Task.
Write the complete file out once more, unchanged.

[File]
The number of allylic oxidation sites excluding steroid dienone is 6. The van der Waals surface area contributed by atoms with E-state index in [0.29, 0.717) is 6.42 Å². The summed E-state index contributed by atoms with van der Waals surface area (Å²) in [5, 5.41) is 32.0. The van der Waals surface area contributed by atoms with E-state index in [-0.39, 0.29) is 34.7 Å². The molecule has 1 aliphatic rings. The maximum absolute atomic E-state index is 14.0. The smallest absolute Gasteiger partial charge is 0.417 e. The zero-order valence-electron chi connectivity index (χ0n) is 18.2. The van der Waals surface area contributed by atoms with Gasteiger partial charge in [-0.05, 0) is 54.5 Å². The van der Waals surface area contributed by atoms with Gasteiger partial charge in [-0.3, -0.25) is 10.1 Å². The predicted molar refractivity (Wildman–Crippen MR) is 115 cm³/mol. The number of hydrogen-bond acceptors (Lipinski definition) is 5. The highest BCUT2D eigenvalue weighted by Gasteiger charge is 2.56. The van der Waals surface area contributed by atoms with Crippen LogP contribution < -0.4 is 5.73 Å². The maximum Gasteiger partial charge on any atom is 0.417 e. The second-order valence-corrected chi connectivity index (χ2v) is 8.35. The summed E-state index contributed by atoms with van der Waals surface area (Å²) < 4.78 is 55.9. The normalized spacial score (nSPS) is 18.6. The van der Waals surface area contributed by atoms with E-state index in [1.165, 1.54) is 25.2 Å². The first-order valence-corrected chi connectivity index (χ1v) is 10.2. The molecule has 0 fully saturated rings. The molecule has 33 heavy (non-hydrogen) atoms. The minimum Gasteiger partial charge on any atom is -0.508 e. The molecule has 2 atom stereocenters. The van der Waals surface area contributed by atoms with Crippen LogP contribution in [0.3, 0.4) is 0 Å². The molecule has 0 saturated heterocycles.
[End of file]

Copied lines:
The number of allylic oxidation sites excluding steroid dienone is 6. The van der Waals surface area contributed by atoms with E-state index in [0.29, 0.717) is 6.42 Å². The summed E-state index contributed by atoms with van der Waals surface area (Å²) in [5, 5.41) is 32.0. The van der Waals surface area contributed by atoms with E-state index in [-0.39, 0.29) is 34.7 Å². The molecule has 1 aliphatic rings. The maximum absolute atomic E-state index is 14.0. The smallest absolute Gasteiger partial charge is 0.417 e. The zero-order valence-electron chi connectivity index (χ0n) is 18.2. The van der Waals surface area contributed by atoms with Gasteiger partial charge in [-0.05, 0) is 54.5 Å². The van der Waals surface area contributed by atoms with Gasteiger partial charge in [-0.3, -0.25) is 10.1 Å². The predicted molar refractivity (Wildman–Crippen MR) is 115 cm³/mol. The number of hydrogen-bond acceptors (Lipinski definition) is 5. The highest BCUT2D eigenvalue weighted by Gasteiger charge is 2.56. The van der Waals surface area contributed by atoms with Crippen LogP contribution < -0.4 is 5.73 Å². The maximum Gasteiger partial charge on any atom is 0.417 e. The second-order valence-corrected chi connectivity index (χ2v) is 8.35. The summed E-state index contributed by atoms with van der Waals surface area (Å²) < 4.78 is 55.9. The normalized spacial score (nSPS) is 18.6. The van der Waals surface area contributed by atoms with E-state index in [1.165, 1.54) is 25.2 Å². The first-order valence-corrected chi connectivity index (χ1v) is 10.2. The molecule has 0 fully saturated rings. The molecule has 33 heavy (non-hydrogen) atoms. The minimum Gasteiger partial charge on any atom is -0.508 e. The molecule has 2 atom stereocenters. The van der Waals surface area contributed by atoms with Crippen LogP contribution in [0.3, 0.4) is 0 Å². The molecule has 0 saturated heterocycles.